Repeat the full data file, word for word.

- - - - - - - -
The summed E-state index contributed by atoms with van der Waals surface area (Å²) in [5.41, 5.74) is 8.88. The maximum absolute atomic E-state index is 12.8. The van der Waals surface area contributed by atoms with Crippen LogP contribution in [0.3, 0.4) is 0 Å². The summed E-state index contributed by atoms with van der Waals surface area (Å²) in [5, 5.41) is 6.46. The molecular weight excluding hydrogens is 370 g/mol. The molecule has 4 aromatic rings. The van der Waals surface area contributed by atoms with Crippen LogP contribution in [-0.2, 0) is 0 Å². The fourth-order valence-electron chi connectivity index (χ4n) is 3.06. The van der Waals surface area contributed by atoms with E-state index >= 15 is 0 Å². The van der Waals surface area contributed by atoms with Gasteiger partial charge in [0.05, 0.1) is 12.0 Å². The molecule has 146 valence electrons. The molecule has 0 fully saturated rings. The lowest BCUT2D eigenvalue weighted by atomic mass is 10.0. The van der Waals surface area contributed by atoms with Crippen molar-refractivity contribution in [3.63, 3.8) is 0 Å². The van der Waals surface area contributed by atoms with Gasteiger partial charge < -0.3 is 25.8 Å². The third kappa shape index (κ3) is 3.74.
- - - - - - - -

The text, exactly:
The summed E-state index contributed by atoms with van der Waals surface area (Å²) in [5.41, 5.74) is 8.88. The maximum absolute atomic E-state index is 12.8. The van der Waals surface area contributed by atoms with Crippen LogP contribution in [0.3, 0.4) is 0 Å². The summed E-state index contributed by atoms with van der Waals surface area (Å²) in [5, 5.41) is 6.46. The molecular weight excluding hydrogens is 370 g/mol. The molecule has 4 aromatic rings. The van der Waals surface area contributed by atoms with Crippen LogP contribution in [-0.2, 0) is 0 Å². The fourth-order valence-electron chi connectivity index (χ4n) is 3.06. The van der Waals surface area contributed by atoms with E-state index >= 15 is 0 Å². The van der Waals surface area contributed by atoms with Gasteiger partial charge in [0.05, 0.1) is 12.0 Å². The molecule has 146 valence electrons. The molecule has 0 fully saturated rings. The lowest BCUT2D eigenvalue weighted by atomic mass is 10.0. The van der Waals surface area contributed by atoms with Crippen molar-refractivity contribution in [3.63, 3.8) is 0 Å². The van der Waals surface area contributed by atoms with Gasteiger partial charge < -0.3 is 25.8 Å². The third kappa shape index (κ3) is 3.74.